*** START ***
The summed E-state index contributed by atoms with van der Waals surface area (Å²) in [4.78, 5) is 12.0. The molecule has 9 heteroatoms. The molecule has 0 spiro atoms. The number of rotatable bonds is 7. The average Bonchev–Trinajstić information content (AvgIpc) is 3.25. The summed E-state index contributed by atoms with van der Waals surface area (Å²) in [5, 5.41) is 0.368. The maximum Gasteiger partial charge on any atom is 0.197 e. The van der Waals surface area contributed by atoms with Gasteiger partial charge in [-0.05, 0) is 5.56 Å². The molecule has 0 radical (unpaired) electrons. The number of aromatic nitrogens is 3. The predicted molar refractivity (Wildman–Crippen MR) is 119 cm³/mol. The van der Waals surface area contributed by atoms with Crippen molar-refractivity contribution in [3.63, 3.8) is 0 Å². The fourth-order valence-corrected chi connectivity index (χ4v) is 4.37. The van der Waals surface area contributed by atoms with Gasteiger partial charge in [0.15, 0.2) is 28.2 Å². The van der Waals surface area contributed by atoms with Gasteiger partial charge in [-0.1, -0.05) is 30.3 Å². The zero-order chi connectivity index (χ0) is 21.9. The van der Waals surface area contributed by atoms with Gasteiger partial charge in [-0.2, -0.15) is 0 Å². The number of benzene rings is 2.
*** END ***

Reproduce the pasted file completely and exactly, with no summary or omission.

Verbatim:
The summed E-state index contributed by atoms with van der Waals surface area (Å²) in [4.78, 5) is 12.0. The molecule has 9 heteroatoms. The molecule has 0 spiro atoms. The number of rotatable bonds is 7. The average Bonchev–Trinajstić information content (AvgIpc) is 3.25. The summed E-state index contributed by atoms with van der Waals surface area (Å²) in [5, 5.41) is 0.368. The maximum Gasteiger partial charge on any atom is 0.197 e. The van der Waals surface area contributed by atoms with Gasteiger partial charge in [-0.05, 0) is 5.56 Å². The molecule has 0 radical (unpaired) electrons. The number of aromatic nitrogens is 3. The predicted molar refractivity (Wildman–Crippen MR) is 119 cm³/mol. The van der Waals surface area contributed by atoms with Crippen molar-refractivity contribution in [3.63, 3.8) is 0 Å². The fourth-order valence-corrected chi connectivity index (χ4v) is 4.37. The van der Waals surface area contributed by atoms with Gasteiger partial charge in [0.15, 0.2) is 28.2 Å². The van der Waals surface area contributed by atoms with Gasteiger partial charge in [-0.1, -0.05) is 30.3 Å². The zero-order chi connectivity index (χ0) is 21.9. The van der Waals surface area contributed by atoms with Gasteiger partial charge in [-0.2, -0.15) is 0 Å². The number of benzene rings is 2.